I A question regarding the ratio test for limits

MathematicalPhysicist

Gold Member
4,032
121
So we have the theorem:
if ##a_n>0## and ##\lim_{n\to \infty} a_{n+1}/a_n = L## then ##\lim_{n\to \infty} a_n^{1/n}=L##.

Now, the proof that I had seen for ##L\ne0## that we choose ##\epsilon<L##.

But what about the case of ##\epsilon>L##, in which case we have:
##a_{n+1}>(L-\epsilon)a_n## but the last RHS is negative, so I cannot take the n-th root without going into problems of an n-th root of a negative number, which is not defined for even n's in the real line.

I read this solution from Albert Blank's solutions to Fritz John and Richard Courant's textbook.
 

Math_QED

Homework Helper
1,020
323
So we have the theorem:
if ##a_n>0## and ##\lim_{n\to \infty} a_{n+1}/a_n = L## then ##\lim_{n\to \infty} a_n^{1/n}=L##.

Now, the proof that I had seen for ##L\ne0## that we choose ##\epsilon<L##.

But what about the case of ##\epsilon>L##, in which case we have:
##a_{n+1}>(L-\epsilon)a_n## but the last RHS is negative, so I cannot take the n-th root without going into problems of an n-th root of a negative number, which is not defined for even n's in the real line.

I read this solution from Albert Blank's solutions to Fritz John and Richard Courant's textbook.
If ##L>0##, you can always choose ##\epsilon>0## such that ##0<\epsilon <L##. What exactly is the problem here?
 

MathematicalPhysicist

Gold Member
4,032
121
@Math_QED the definition of a limit is ##\lim_{n\to \infty}b_n=L \Leftrightarrow \forall \epsilon >0 \exists N(\epsilon) \in \mathbb{N} (n>N(\epsilon) \rightarrow |b_n-L|<\epsilon##.

Then for the definition of limit I need to show that limit also applies for ##\epsilon>L##, since the definition requires that the statement ##n>N(\epsilon)\rightarrow |b_n-L|<\epsilon## will be true for every positive epsilons not only those that are less than ##L##.
And I don't see why does this follow here?

Perhaps I am confused.
 
32,108
3,993
@Math_QED the definition of a limit is ##\lim_{n\to \infty}b_n=L \Leftrightarrow \forall \epsilon >0 \exists N(\epsilon) \in \mathbb{N} (n>N(\epsilon) \rightarrow |b_n-L|<\epsilon##.

Then for the definition of limit I need to show that limit also applies for ##\epsilon>L##, since the definition requires that the statement ##n>N(\epsilon)\rightarrow |b_n-L|<\epsilon## will be true for every positive epsilons not only those that are less than ##L##.
And I don't see why does this follow here?

Perhaps I am confused.
Maybe so. The definition says, in part, "for any positive ##\epsilon##", but you want to show that for reasonably large n, that ##b_n## and L are only a small distance apart. The concept here is that no matter how close together someone else requires these two numbers to be, you can find a number n that forces ##b_n## and L to be that close. There is no reason for someone to choose ##\epsilon## to be large; i.e., larger than L.

Here's an example. Let ##b_n = \frac 1 2, \frac 2 3, \frac 3 4, \dots, \frac n {n + 1}, \dots##. The limit of this sequence clearly is 1. If someone else chooses ##\epsilon = 2##, how far along in the seqence do you need to go so that ##|b_n - 1| < 2##? If they want to make you work, they will choose a much smaller value for ##\epsilon##.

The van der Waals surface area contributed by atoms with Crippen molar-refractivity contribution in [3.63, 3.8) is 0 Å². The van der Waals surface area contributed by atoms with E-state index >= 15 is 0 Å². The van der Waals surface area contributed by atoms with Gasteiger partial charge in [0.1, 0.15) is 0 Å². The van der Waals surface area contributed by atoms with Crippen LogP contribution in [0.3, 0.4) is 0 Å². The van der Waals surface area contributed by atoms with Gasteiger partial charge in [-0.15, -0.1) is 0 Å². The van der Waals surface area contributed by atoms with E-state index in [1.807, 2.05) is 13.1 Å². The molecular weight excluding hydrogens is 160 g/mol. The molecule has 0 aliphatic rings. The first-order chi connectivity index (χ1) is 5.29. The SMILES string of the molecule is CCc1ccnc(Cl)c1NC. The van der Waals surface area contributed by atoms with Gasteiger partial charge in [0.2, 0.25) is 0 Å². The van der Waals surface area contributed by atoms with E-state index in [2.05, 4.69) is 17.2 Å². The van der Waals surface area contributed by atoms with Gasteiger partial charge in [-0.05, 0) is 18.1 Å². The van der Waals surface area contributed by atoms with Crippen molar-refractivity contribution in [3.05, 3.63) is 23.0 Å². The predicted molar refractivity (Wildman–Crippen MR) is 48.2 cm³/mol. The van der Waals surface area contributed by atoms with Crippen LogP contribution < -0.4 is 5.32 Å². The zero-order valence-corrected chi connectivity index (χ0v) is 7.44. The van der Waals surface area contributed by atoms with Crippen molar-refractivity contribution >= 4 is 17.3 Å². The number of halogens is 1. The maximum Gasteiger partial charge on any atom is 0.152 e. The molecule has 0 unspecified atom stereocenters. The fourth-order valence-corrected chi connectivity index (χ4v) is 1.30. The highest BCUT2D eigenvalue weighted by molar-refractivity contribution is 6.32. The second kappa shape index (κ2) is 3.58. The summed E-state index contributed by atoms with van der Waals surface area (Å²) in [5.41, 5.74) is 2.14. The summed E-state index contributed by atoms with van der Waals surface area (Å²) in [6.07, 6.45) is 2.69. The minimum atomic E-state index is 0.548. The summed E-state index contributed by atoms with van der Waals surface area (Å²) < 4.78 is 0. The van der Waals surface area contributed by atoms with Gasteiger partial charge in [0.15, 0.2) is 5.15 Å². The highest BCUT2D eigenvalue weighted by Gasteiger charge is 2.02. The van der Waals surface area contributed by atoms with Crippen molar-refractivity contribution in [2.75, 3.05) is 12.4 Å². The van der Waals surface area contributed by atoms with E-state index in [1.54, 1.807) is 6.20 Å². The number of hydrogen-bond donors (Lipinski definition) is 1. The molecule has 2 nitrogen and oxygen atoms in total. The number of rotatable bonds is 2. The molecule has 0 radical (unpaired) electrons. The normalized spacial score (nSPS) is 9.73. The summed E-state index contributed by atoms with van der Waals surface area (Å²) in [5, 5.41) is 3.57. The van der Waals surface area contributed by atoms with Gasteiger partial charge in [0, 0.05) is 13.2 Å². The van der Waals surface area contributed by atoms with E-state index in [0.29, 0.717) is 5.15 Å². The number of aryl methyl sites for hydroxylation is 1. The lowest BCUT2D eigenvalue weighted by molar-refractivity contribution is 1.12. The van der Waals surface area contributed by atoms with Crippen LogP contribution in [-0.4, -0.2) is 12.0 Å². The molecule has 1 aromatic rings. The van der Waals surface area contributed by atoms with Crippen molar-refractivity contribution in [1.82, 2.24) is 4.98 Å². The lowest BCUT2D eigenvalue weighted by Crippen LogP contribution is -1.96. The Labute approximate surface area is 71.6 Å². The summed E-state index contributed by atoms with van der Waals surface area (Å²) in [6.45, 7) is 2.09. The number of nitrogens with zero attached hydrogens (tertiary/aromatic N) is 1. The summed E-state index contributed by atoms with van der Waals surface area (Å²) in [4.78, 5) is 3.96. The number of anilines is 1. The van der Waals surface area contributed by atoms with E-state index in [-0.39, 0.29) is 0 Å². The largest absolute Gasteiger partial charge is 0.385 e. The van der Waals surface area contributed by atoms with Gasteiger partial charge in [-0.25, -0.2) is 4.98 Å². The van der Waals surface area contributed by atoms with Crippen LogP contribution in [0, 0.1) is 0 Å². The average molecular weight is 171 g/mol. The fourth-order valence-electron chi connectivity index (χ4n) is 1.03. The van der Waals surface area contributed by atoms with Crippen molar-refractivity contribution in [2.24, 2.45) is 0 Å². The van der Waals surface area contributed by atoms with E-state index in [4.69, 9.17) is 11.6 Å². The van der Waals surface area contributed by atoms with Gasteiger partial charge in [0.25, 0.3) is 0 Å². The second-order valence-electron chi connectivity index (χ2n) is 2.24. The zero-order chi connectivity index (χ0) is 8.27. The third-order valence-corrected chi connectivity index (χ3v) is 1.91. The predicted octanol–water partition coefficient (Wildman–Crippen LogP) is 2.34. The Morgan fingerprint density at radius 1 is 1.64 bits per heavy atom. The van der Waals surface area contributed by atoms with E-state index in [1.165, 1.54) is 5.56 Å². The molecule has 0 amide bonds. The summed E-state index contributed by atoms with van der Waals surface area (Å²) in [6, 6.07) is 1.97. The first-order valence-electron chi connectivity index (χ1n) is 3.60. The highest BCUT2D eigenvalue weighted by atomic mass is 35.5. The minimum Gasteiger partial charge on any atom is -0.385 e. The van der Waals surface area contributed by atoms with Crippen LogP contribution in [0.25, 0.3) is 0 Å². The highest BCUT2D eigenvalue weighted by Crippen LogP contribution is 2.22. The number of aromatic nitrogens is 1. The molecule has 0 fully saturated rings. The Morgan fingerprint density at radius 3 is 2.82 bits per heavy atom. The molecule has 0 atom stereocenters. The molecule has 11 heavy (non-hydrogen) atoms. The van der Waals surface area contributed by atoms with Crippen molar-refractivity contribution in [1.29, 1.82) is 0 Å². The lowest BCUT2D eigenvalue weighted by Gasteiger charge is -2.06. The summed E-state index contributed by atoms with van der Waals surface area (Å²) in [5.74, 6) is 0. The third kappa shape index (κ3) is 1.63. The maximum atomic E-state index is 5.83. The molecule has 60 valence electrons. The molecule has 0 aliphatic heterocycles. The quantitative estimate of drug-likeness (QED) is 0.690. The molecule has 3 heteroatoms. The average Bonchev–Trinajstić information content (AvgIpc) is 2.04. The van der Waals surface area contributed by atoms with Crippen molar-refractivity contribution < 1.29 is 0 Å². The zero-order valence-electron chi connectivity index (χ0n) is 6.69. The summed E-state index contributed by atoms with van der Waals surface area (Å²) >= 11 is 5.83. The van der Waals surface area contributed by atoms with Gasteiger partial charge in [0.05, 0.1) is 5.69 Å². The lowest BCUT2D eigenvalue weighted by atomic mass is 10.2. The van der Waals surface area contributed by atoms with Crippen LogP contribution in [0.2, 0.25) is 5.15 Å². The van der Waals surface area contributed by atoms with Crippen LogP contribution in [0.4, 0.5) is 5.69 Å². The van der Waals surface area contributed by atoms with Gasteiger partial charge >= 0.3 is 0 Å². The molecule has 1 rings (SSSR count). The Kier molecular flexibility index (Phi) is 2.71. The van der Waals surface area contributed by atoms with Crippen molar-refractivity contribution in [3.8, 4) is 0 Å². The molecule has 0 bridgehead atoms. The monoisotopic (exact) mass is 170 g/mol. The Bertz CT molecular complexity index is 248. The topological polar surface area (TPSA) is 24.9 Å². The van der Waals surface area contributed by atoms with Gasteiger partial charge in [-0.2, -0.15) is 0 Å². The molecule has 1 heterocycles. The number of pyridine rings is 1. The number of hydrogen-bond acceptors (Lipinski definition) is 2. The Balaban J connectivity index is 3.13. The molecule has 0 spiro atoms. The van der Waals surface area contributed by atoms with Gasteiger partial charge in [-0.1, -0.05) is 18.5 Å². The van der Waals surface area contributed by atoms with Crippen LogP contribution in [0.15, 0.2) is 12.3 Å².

MathematicalPhysicist

Gold Member
4,032
121
Maybe so. The definition says, in part, "for any positive ##\epsilon##", but you want to show that for reasonably large n, that ##b_n## and L are only a small distance apart. The concept here is that no matter how close together someone else requires these two numbers to be, you can find a number n that forces ##b_n## and L to be that close. There is no reason for someone to choose ##\epsilon## to be large; i.e., larger than L.

Here's an example. Let ##b_n = \frac 1 2, \frac 2 3, \frac 3 4, \dots, \frac n {n + 1}, \dots##. The limit of this sequence clearly is 1. If someone else chooses ##\epsilon = 2##, how far along in the seqence do you need to go so that ##|b_n - 1| < 2##? If they want to make you work, they will choose a much smaller value for ##\epsilon##.
I need to relearn stuff that I have forgotten.
 

Math_QED

Homework Helper
1,020
323
@Math_QED the definition of a limit is ##\lim_{n\to \infty}b_n=L \Leftrightarrow \forall \epsilon >0 \exists N(\epsilon) \in \mathbb{N} (n>N(\epsilon) \rightarrow |b_n-L|<\epsilon##.

Then for the definition of limit I need to show that limit also applies for ##\epsilon>L##, since the definition requires that the statement ##n>N(\epsilon)\rightarrow |b_n-L|<\epsilon## will be true for every positive epsilons not only those that are less than ##L##.
And I don't see why does this follow here?

Perhaps I am confused.
Show that this definition is equivalent with the definition:

##\forall \epsilon \in (0,k): \exists N: \dots##

where ##k>0## is some fixed constant.
 

Want to reply to this thread?

"A question regarding the ratio test for limits" You must log in or register to reply here.

Physics Forums Values

We Value Quality
• Topics based on mainstream science
• Proper English grammar and spelling
We Value Civility
• Positive and compassionate attitudes
• Patience while debating
We Value Productivity
• Disciplined to remain on-topic
• Recognition of own weaknesses
• Solo and co-op problem solving

Top Threads

Top